Through 2013, Togo made the case for why an agreement was within reach, although he cautioned against many potential obstacles, as readers of Topics of the Month are no doubt aware. On March 7, speaking to a group in Washington, he expressed concern that by visiting the Yasukuni Shrine Abe had deviated from the thinking of the prior year that prioritized realism and recognized that China poses an existential threat, requiring undivided attention instead of diversions that strengthened its position. In the following two months, rising discord between Japan and both the United States and South Korea served China’s interests at Japan’s expense. With Abe meeting with Putin in the shadow of the Sochi Winter Olympics; however, optimism persisted that progress would follow, culminating in Putin’s expected visit to Japan in the fall. As both leaders felt increasingly isolated, they would strategically turn to each other and recognize the enhanced value of reaching an agreement. This notion of shared isolation breathed some additional hope into forecasts for the year 2014.

Although there was a certain logic to a breakthrough in Russo-Japanese relations, in early 2014, even before the crisis in Ukraine, a different logic was gaining ground. If Abe was so obsessed with history and identity, as was now clear, and was keen on restarting Japan’s nuclear reactors, diminishing the need for large new supplies of Russian energy, why would he make a deal, which many would criticize as bringing the assured return of only two islands if Putin’s intentions are correctly read? Those who saw this as means to check China’s assertiveness found little support in Russian discussions of international relations. Even more clearly, if Putin was so determined to rebuild the former Soviet Union or some proximity to it, was there much benefit to pursuing Japan, when it would have to side with the United States and the EU in the showdowns to come? Trumping the realist and liberal arguments for boosting relations, national identity had potential to narrow the divide, as Russia and Japan both sought proof of Asianism to balance Western identity, but it had much greater potential for widening the gap in their thinking, as became evident in March 2014.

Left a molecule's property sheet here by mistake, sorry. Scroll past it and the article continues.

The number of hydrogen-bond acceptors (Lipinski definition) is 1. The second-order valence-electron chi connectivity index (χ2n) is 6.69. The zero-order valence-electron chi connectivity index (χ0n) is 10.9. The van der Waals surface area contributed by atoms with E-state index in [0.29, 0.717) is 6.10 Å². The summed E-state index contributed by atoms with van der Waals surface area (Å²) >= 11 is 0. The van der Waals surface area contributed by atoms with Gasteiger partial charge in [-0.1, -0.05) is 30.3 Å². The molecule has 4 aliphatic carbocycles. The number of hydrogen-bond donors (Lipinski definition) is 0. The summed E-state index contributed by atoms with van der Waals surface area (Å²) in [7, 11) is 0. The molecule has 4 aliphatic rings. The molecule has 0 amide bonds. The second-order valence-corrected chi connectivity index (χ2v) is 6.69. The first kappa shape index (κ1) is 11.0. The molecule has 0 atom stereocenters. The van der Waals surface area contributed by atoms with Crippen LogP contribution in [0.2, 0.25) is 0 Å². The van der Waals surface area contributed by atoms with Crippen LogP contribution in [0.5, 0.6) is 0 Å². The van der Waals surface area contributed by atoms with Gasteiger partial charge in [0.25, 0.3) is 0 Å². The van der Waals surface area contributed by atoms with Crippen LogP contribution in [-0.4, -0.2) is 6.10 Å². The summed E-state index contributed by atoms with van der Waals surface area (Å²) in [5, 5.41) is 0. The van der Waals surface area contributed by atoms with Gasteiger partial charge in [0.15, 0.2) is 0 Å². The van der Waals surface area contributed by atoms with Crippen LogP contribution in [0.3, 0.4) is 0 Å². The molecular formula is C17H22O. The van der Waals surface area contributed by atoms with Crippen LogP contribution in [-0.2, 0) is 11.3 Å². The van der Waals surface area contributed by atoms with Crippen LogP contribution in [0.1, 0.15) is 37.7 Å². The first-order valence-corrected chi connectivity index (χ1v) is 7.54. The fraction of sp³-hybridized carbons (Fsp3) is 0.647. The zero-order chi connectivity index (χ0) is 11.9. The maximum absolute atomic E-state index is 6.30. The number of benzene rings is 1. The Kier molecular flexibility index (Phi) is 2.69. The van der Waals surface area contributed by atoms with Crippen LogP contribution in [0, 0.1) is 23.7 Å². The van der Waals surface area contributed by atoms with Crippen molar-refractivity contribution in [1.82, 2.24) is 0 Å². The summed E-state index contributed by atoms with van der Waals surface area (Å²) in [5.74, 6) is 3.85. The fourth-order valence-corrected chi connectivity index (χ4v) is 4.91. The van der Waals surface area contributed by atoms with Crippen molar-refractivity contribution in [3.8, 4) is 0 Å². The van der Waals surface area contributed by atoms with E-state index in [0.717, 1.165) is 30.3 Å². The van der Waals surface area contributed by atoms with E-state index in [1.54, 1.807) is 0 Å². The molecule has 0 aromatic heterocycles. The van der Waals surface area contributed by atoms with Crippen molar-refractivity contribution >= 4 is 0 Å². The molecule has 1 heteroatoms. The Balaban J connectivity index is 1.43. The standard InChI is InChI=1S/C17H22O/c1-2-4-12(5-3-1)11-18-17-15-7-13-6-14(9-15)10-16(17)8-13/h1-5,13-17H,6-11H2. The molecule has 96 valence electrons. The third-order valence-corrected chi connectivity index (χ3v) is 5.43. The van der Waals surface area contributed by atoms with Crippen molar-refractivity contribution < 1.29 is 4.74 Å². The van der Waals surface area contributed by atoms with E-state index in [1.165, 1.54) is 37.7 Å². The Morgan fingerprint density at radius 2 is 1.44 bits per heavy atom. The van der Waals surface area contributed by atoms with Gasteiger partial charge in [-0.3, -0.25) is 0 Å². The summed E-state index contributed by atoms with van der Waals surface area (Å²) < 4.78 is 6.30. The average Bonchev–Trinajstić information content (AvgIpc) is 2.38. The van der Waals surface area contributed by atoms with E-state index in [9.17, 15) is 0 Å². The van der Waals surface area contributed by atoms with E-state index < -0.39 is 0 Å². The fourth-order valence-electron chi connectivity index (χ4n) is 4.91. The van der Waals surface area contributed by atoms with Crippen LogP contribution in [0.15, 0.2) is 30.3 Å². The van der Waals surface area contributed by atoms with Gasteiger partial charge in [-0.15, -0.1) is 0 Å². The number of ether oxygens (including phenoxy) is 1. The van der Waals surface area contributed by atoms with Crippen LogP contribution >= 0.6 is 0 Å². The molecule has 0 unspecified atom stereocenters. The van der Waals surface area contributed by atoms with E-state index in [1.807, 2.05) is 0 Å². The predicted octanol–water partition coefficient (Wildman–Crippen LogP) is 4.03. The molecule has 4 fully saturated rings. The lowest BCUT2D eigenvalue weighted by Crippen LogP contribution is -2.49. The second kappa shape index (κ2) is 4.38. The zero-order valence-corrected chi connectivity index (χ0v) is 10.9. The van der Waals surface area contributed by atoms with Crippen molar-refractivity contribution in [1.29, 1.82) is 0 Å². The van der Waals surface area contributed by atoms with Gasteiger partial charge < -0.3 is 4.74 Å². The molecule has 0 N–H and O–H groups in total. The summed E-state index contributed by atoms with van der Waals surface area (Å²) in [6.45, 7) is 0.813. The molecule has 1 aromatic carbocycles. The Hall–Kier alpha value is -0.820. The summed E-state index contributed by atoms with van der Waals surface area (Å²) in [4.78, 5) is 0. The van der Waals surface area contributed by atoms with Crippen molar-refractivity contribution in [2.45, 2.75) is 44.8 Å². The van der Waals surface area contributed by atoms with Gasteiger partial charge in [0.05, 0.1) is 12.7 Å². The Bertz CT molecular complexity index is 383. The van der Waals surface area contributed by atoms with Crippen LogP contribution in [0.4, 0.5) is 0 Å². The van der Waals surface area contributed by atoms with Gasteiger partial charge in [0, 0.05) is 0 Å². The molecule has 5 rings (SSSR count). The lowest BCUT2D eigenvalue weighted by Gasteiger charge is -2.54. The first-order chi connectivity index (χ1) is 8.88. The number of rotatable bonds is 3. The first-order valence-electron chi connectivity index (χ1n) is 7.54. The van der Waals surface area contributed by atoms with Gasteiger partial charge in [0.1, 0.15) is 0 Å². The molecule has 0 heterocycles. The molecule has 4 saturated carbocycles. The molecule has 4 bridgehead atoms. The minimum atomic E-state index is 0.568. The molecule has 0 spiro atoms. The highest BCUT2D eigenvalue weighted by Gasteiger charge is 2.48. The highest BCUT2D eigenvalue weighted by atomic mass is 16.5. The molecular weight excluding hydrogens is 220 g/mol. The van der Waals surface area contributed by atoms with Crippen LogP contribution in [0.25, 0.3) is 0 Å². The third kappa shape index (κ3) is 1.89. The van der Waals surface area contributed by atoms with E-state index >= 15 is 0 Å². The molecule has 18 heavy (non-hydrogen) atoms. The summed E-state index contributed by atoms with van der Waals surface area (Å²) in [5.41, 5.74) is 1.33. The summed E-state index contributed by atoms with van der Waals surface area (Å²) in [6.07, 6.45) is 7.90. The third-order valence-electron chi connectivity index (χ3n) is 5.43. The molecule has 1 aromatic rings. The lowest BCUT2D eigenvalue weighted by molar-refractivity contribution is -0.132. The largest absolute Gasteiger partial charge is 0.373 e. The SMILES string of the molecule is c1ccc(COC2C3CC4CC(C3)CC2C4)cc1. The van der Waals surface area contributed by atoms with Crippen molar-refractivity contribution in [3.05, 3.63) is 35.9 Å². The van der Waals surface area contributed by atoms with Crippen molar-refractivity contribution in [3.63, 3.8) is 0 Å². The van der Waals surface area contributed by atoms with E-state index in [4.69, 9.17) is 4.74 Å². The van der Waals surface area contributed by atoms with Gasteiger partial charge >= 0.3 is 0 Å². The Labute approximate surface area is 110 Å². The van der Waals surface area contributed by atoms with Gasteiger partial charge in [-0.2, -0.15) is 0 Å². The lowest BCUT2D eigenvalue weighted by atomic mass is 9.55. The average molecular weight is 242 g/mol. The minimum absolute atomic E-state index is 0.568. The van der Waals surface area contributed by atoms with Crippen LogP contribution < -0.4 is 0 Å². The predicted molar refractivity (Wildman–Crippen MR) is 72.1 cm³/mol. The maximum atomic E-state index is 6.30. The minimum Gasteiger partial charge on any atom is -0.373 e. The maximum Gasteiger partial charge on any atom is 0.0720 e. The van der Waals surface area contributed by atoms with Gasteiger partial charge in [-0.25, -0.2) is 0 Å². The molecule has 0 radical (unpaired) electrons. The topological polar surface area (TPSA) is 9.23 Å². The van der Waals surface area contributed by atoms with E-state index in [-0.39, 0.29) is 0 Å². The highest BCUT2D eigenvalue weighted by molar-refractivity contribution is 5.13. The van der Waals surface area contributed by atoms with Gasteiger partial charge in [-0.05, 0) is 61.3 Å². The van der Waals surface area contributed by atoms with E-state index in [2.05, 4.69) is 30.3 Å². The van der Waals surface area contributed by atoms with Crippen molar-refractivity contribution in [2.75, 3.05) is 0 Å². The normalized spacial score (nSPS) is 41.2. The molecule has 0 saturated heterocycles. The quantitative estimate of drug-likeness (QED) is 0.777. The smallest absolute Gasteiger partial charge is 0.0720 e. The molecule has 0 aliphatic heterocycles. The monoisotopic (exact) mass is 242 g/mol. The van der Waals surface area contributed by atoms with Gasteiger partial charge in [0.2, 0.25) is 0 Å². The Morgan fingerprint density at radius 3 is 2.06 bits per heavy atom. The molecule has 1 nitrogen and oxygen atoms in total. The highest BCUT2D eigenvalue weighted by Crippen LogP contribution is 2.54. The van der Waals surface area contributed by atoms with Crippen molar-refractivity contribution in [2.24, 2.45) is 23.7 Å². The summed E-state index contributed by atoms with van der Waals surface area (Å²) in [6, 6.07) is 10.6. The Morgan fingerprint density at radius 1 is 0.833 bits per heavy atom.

While Japanese are so alarmed by China and sufficiently distracted by other symbols of national identity or apathetic toward them, Russians are hypersensitive to almost any symbol of sovereignty or territorial loss. There is no Russian debate on Japan or government advocate, as far as can be discerned, for a pragmatic compromise. Putin seems much more interested in arousing emotional nationalist views, not appealing to balanced perspectives on how to achieve a balance of power in Northeast Asia. In the Ukraine crisis, the forces that put Japan-Russia talks in jeopardy intensified. The strongman Putin has aroused Russian emotions against almost the entire world to a feverish pitch, and Abe had no choice but to join the US-led coalition against him.